Day Two - Sun 5 June, 2016 | Shifting registers of time

Thoughts from our Co-convenors, David Cross and Claire Doherty:

Day two was about how we might understand a diversity of time signatures in relation to the market.

They could be the fluctuating energies and intensities across a day, or ideas of time- past, present and future. Also what it was to make an artwork that had a particular time signature to it – whether that might be an hour, a week or a day or a year. It was about how might time be a consideration of an art project at QVM.

QVM Conversation: Adam, The Big Issue Vendor at QVM

‘I am the sound of the market’ – Adam, Big Issue Vendor, Queen Victoria Market

Workshop / Exercise: Leah Barclay, Acoustic Ecology Workshop

 ‘There was an intense packing down of the markets and all of those industrial sounds that come with it. You could hear that the nature, specifically the birds here, were very much competing.’ - Leah Barclay
Sound walk with Acoustic Ecologist, Leah Barclay.

Sound walk with Acoustic Ecologist, Leah Barclay.

The sound walk experience with Leah was most profound. I was intrigued by the new way the soundscape seemed to evolve into a linear form. That Sunday afternoon, the soundscape of the market was not the usual cacophony of city sounds, but a spatial envelopment of sound. Sounds fade in and out as we walked along the route.' - Biennial Lab Assistant Curator, Aneta Trajkoski

Hard ground is scraped. Thick metal stamps thick metal. A door shuts quickly. Water flicks up at rubber tyres. More than one voice speaks Mandarin, but not very close by. A vehicle flushes exhaust. Radio music blares from a shopfront, but is muted by wet conditions. Damp air. With eyes closed for 49 seconds on Sunday 5 June 2016, 5.30pm at the Queen Victoria Market, this is what we hear.

Leah Barclay is a bright and loud energy whose voice fills the Biennial Lab warehouse space to every corner, and she probably knows it, because she thinks about sound a lot. Leah is a composer and Acoustic Ecologist, and is leading today's Biennial Lab workshop. Ultimately, her practice is about inspiring communities to listen to their environment. The idea is, if the sounds of one space are brought to people who might otherwise never think about it - an Amazon Rainforest soundscape into Times Square for example - they might be motivated to alter habits that are detrimental to those environments. She is teaching us about the intersection between sound technology and art, but moreover, we are learning about listening.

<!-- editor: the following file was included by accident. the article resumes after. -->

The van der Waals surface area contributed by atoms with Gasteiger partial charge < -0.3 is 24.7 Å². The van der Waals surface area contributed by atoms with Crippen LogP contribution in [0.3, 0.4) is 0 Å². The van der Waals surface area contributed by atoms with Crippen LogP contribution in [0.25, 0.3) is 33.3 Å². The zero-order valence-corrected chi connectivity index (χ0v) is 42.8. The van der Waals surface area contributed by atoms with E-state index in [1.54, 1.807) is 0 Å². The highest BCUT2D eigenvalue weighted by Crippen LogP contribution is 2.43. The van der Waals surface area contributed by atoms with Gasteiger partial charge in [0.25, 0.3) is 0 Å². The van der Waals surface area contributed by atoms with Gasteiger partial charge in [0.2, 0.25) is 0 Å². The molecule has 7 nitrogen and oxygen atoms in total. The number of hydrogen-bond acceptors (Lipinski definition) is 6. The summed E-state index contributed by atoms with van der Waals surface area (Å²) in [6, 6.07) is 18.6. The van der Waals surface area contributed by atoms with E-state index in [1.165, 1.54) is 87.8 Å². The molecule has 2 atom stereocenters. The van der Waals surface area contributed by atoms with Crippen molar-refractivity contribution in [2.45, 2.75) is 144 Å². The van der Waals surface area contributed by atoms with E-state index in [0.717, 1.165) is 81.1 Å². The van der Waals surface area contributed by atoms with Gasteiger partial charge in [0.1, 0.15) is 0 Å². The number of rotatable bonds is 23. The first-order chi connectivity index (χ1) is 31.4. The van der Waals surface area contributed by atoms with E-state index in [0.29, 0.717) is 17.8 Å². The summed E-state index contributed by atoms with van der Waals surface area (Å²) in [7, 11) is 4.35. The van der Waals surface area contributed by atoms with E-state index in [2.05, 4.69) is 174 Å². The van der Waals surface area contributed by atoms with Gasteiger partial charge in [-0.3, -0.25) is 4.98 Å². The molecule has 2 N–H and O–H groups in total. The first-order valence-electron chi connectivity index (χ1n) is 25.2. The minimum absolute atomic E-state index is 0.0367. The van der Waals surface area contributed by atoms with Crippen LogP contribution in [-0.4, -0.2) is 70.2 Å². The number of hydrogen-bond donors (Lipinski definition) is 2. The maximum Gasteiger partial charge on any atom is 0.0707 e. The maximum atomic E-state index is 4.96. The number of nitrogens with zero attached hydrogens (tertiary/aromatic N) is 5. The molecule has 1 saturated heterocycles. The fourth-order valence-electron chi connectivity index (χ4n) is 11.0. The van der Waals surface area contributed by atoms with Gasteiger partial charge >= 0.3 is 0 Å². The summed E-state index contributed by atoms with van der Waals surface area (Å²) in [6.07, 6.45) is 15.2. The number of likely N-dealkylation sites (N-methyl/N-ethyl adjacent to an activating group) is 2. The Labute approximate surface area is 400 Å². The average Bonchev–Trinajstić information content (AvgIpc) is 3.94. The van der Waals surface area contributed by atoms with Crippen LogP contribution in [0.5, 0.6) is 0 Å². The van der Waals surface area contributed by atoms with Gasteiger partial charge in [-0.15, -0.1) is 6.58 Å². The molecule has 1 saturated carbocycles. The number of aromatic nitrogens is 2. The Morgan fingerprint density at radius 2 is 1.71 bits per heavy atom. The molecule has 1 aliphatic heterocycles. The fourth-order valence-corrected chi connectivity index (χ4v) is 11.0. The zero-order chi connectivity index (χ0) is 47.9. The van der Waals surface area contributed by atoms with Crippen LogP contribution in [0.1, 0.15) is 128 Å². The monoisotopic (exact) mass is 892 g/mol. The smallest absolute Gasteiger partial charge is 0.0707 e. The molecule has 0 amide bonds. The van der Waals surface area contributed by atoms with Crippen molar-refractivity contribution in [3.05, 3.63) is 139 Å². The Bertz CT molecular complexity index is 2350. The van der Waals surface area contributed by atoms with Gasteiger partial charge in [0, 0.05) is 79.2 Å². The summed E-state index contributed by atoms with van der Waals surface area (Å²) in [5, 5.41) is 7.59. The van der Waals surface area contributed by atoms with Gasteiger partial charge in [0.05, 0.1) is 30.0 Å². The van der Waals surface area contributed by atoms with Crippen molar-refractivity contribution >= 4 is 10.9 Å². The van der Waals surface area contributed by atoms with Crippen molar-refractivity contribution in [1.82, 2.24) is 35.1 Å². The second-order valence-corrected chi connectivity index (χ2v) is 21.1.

We have just been on a 'sound walk' through the Queen Victoria Market at the end of a busy selling day. We all walked the same path, but as we discuss our experiences, it becomes evident that everyone observes differently. What is poignant about the sound walk to some Biennial Lab artists is a revelation to others, and discussing it reveals a new and exciting place.

Outside at night, smartphone screens light up entertained faces who've just learned new technology. an 'AH!' sound is recorded by co-convenor Claire into the prefigured soundscape in an otherwise quiet laneway. Next, a subtle clicking sound. It is another layer to the world around us.

(Day 2: Written recollection by Amaya Courtis)

‘I would usually hear those sounds and think of them as noise, but this time the sounds seemed less absorbed by each other.’ – Jamie Hall